Robert Mueller. (Photo: Diego M. Radzinschi/ALM)
The U.S. Supreme Court on Tuesday agreed to decide whether a 14-year-old suit should go forward against former George W. Bush attorney general John Ashcroft and former FBI director Robert Mueller III based on their roles in the post-Sept. 11 roundup and detention of Muslim, Arab and South Asian men.
In Ashcroft v. Turkmen, the Obama administration had asked the high court to review a June 2015 decision by the U.S. Court of Appeals for the Second Circuit that reinstated claims by eight men and a potential class of 80. The plaintiffs alleged the former Bush officials purposely and unconstitutionally directed their detentions in harsh and abusive conditions due to their race, religion or national origin.
Justices Sonia Sotomayor, a former Second Circuit judge, and Elena Kagan, a former U.S. solicitor general, did not participate in the high court’s decision to review the case. Their potential recusals from the case could set the stage for a six-justice court to decide the outcome if the vacancy caused by the death of Justice Antonin Scalia remains unfilled through early next year.
The justices on Tuesday also added another potentially high profile case: Hernandez v. Mesa, a challenge stemming from a U.S. Border Patrol agent’s shooting of a 15-year-old Mexican boy on Mexican soil.
In the Ashcroft petition, the Obama administration argued that the Second Circuit was wrong—in the context of the Sept. 11 investigations—to allow Ashcroft, Mueller and other Justice department officials to be sued in their individual capacities for violations of constitutional rights under the 1971 high court decision Bivens v. Six Unknown Named Agents.
The Second Circuit is “the first circuit to permit such a damages remedy to be pursued ‘against executive branch officials for national security actions taken after the 9/11 attacks,’” then-Solicitor General Donald Verrilli Jr. wrote in the petition.
The Obama administration also challenges the appellate court’s ruling that Ashcroft and Mueller, now a partner at Wilmer Cutler Pickering Hale and Dorr, were not entitled to qualified immunity for their alleged role in the treatment of those detained. The government also contends the allegations that the former officials personally condoned the detentions because of “invidious animus” against Arabs and Muslims are not “plausible.”
The justices set the plausibility standard in a similar case, Ashcroft v. Iqbal, in 2009. The court ruled 5-4 then that Javaid Iqbal, a Pakistani Muslim and post Sept. 11-detainee, failed to plead sufficient facts to support his claim of intentional, unlawful discrimination.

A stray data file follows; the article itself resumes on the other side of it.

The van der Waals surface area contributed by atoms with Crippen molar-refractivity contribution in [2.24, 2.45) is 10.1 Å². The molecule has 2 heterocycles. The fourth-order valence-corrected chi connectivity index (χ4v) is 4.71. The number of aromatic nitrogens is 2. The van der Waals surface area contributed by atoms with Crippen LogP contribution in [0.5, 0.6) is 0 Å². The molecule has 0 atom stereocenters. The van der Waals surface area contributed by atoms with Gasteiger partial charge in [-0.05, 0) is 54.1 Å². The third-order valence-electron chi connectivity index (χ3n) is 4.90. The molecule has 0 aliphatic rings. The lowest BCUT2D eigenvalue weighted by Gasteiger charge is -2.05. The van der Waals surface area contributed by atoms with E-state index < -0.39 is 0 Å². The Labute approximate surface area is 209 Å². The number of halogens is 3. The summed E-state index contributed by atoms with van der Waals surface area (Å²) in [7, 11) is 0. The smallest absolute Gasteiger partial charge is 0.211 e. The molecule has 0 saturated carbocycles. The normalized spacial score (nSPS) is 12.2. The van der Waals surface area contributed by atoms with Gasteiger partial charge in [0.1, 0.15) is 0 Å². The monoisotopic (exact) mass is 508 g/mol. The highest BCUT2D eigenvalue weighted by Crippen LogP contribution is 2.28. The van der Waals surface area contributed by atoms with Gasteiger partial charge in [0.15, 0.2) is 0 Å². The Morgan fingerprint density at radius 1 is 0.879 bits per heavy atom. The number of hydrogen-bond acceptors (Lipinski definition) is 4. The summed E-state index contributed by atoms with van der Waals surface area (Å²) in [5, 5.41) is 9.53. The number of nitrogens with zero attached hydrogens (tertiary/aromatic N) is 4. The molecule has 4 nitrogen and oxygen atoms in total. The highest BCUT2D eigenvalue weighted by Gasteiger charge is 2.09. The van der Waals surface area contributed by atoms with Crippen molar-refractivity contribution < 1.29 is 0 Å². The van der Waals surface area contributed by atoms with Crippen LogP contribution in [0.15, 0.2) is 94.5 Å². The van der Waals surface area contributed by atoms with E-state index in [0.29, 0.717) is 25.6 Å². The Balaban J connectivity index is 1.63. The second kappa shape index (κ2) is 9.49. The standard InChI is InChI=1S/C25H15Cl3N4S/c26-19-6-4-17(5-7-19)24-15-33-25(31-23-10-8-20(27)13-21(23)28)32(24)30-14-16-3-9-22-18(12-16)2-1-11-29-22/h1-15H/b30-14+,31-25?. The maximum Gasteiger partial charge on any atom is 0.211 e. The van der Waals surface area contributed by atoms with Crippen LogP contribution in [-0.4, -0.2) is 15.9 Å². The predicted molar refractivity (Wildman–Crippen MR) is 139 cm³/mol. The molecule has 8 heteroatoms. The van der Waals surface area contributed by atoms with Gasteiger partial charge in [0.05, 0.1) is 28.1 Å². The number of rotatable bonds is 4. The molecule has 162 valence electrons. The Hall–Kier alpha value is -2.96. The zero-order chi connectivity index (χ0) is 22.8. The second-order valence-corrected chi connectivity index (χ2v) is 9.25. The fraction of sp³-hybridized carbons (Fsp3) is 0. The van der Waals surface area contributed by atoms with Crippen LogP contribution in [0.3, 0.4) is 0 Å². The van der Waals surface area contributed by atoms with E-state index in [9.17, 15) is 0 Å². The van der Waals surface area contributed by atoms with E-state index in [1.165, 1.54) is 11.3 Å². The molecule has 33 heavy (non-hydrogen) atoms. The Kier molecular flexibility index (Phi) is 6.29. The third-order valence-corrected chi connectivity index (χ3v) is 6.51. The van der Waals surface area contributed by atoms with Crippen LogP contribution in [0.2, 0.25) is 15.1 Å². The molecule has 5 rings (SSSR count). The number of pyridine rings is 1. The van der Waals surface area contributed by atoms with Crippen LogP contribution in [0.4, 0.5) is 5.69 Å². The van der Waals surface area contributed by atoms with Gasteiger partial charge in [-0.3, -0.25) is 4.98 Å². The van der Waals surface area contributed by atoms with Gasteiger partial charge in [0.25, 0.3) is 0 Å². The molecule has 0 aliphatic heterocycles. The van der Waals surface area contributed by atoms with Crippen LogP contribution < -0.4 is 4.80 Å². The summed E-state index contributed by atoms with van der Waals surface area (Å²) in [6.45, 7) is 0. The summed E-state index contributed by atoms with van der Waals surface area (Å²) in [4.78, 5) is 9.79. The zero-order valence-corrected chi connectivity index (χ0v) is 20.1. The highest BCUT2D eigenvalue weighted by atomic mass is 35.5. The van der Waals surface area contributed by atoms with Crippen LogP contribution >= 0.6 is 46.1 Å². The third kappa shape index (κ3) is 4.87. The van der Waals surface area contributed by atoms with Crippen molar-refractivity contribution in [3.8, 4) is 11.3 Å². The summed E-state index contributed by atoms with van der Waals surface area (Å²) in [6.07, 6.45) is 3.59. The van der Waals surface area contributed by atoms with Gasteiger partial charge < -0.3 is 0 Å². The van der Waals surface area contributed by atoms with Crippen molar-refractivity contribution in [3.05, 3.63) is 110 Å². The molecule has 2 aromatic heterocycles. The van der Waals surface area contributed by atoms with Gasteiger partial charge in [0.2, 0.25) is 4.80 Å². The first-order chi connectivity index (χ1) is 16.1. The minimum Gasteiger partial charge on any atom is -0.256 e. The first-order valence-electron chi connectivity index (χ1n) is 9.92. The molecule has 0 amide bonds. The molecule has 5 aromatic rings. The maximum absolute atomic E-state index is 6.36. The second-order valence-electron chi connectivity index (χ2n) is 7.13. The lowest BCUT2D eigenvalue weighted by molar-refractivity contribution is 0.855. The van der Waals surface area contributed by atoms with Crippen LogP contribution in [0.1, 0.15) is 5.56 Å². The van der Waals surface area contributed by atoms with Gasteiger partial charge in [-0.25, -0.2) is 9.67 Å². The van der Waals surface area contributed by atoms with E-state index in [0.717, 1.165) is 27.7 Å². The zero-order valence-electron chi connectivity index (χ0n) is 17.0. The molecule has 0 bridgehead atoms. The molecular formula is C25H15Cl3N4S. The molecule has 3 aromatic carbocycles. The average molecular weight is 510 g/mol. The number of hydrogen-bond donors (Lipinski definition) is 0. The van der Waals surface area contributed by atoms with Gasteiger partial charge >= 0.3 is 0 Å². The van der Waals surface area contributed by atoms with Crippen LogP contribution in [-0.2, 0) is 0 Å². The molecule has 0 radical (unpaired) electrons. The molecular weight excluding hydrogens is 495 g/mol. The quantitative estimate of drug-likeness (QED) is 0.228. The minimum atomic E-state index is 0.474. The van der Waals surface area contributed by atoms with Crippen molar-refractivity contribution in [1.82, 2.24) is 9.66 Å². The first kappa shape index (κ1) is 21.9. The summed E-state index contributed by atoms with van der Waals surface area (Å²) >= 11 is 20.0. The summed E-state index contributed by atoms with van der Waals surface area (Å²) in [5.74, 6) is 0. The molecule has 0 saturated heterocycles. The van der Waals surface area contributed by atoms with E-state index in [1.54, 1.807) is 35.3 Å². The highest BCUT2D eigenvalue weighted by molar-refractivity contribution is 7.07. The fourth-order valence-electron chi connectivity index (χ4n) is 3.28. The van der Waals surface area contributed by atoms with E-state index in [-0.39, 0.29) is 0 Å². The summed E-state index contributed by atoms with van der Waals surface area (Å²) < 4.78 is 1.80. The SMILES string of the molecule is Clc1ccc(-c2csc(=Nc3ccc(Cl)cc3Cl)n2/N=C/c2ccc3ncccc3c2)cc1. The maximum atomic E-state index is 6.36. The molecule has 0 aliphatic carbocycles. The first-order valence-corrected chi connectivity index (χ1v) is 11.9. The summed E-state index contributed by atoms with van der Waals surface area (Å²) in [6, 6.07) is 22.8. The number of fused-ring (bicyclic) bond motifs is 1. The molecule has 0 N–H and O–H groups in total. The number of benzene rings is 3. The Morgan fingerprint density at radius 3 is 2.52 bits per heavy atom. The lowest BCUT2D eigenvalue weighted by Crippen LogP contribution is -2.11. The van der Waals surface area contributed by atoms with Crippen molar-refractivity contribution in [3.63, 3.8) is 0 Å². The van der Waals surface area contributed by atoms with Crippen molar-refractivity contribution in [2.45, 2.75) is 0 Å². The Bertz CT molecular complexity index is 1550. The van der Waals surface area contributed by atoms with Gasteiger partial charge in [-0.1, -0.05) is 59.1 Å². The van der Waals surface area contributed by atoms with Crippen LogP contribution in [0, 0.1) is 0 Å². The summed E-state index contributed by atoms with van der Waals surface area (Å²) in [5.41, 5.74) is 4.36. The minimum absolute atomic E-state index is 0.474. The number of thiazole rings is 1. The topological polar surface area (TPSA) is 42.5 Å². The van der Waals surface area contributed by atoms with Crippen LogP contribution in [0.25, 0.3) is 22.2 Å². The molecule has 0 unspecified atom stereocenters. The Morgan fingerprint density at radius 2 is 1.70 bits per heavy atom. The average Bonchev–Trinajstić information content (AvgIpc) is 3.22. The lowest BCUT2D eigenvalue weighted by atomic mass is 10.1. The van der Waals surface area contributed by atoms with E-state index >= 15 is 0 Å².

From Verrilli’s petition:
Based on conclusory allegations and after-the-fact inferences drawn in the chambers of appellate judges, the court of appeals concluded that the nation’s highest-ranking law-enforcement officers—a former Attorney General of the United States and former Director of the FBI—may be subjected to the demands of litigation and potential liability for compensatory and even punitive damages in their individual capacities because they could conceivably have learned about and condoned the allegedly improper ways in which their undisputedly constitutional policies were being implemented by lower-level officials during an unprecedented national-security crisis.
Representing the Turkmen plaintiffs, Rachel Meeropol of the Center for Constitutional Rights, had urged the justices to deny review.
“The petitions instead boil down to a request for a new and remarkable form of immunity, one in which the clearly unconstitutional actions of federal officials are untouchable so long as they occur in temporal proximity to a national tragedy,” Meeropol wrote.
The justices also granted review in two related petitions raising similar issues. Ballard Spahr’s William McDaniel Jr. filed a petition on behalf of former Immigration and Naturalization Service commissioner James Ziglar, and MoloLamken’s Jeffrey Lamken filed on behalf of former wardens of the Metropolitan Detention Center in Brooklyn.
The Second Circuit decision stemmed from a lawsuit filed in 2002 by the Center for Constitutional Rights. The center charged that the plaintiffs and other detainees were placed in solitary confinement, some for up to eight months, even though they were only charged with civil immigration violations like overstaying a visa or working without authorization.
The lawsuit has yet to go to trial.
Fourth Amendment at the border
In Hernandez, the border shooting case, the parents of Sergio Hernandez, represented by Deepak Gupta of Washington’s Gupta Wessler, are asking the high court to overturn a decision by the U.S. Court of Appeals for the Fifth Circuit.
The appeals court said the Fourth Amendment’s protection against excessive deadly force did not apply because their son was a Mexican citizen with no significant voluntary connection to the United States and he was killed on Mexican territory.
The justices have directed the parties also to brief whether Hernandez’s claim against border patrol agent Jesus Mesa could be brought under their 1971 decision in Bivens.
The Obama administration had urged the justices to deny review.